Greg Sills, founder of engineering consultant Scurator, said top of his wishlist was better cross country rail services. Speaking during an arduous four hour midweek car journey from his base in Saltburn, on the coastal edge of Teesside, to see clients in Birmingham, Mr Sills said: “Over the past six months we’ve been doing stuff in the north west and south west and the [rail] service has been poor, absolutely poor.”
He believes that north east England is not getting its share of investment, and that the government’s devolution proposals must address this. “We get cast as the poor relation to other parts. It would be useful to have an injection of cash and powers. You could control your own destiny.”
David Hall, chief executive of YFM, a private equity fund that invests 75 per cent of its money outside the south east, agrees that the current transport system works against northern businesses. From his Wigan home “I can fly to Aberdeen and get there for 9am but I can’t get to Leeds. It must have an impact on the levels of business.”
Scott McCubbin, of Liverpool based marketing agency Uniform, said he focused on doing business in London more than northern cities because of the size of the market and ease of access by train. The creation of a ‘Northern powerhouse’ could allow it to win more work locally, he said.
A survey of 200 businesses by DataCentred, a data centre business in Manchester, found 87 per cent believe that devolving more power to local authorities will increase business growth in the regions. However, 79 per cent favoured high-speed broadband over improved rail links.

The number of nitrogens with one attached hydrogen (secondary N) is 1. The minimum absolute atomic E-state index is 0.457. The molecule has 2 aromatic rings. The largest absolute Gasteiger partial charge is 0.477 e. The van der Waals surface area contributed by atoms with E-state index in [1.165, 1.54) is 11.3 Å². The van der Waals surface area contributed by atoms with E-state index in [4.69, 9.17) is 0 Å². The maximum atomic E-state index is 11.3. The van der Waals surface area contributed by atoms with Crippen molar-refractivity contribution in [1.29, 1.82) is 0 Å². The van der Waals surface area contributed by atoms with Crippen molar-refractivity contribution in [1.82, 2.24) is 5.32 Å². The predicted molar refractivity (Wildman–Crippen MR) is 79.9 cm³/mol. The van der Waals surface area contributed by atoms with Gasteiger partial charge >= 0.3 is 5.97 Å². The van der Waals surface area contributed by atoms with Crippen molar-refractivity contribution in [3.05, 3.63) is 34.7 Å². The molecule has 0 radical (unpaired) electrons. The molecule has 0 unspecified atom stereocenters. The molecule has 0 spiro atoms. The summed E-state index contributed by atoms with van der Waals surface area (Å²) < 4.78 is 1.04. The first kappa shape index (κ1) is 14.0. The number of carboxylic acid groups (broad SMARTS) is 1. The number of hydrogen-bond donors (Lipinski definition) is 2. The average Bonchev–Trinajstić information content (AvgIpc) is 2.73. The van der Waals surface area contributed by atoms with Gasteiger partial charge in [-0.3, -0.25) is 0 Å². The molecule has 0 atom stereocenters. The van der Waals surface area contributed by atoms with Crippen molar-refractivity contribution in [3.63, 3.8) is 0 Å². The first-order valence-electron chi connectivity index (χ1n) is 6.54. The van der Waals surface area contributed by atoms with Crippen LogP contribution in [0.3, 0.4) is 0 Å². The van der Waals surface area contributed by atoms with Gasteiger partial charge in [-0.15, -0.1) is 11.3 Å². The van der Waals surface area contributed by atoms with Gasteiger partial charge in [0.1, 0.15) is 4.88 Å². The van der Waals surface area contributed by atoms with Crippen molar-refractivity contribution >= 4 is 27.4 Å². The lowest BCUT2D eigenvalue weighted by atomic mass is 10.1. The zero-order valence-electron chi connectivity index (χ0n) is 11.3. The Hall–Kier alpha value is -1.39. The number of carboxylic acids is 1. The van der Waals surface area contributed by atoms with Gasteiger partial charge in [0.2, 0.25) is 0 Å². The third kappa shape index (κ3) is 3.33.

On the subject of devolution and giving more power to local authorities, businesses tend to be more sceptical.
John Elliott, founder and chairman of County Durham based manufacturer Ebac, says he has no time for constitutional change. “Absolute tosh; totally irrelevant and a sideshow. It’s really fiddling while Rome is burning.”
“The real issue is we have to get the economy sorted out.”
Nevertheless many business people favour more local rule. Some, such as Tom Bloxham, the founder of Urban Splash, the property developer, and Scott Fletcher, of software company ANS, have been tipped to run for mayor of Manchester in 2017.
Mike Driver, of Convex Capital in Manchester, which advises entrepreneurs on selling their businesses, advocates a Swiss model. “The most prosperous, stable country in Europe is the most decentralised: Switzerland. City states are the most efficient way of working and limiting the damage from errors.”
But he would rather have existing councillors run things than a mayor with concentrated powers.
Mr Sills of Scurator, agrees. “My gut feeling is the people who are running the local authorities have the powers to undertake the role; why do you need a mayor?”
Jonathan Diggines, chief executive of EV, a venture capital firm that invests in small businesses, questions whether council officers have the expertise to run rail franchises and plan large highways. “The big risk is execution risk.”
Charles Crewdson, chairman of Gilbert Gilkes and Gordon, a hydroelectric equipment manufacturer in Kendal, Cumbria, said local control was better than the regional development agencies. “We had dropped off the radar,” he said. While he feared the cities would now get the lion’s share of investment he said rural Cumbria would gain from a ripple effect. “We have got to have a counterbalance to London.”
Regional businesses have high hopes for devolution dividend - FT.com
Meanwhile, councils across the political divide are also calling for more devolution to the regions:

Councils unite in bid to get greater powers

The leaders of 119 councils warn that voters in England will not accept greater devolution to Scotland unless there is a similar redistribution of power south of the border

English council leaders have called on Chancellor George Osborne to give them more powers Photo: Philip Toscano/PA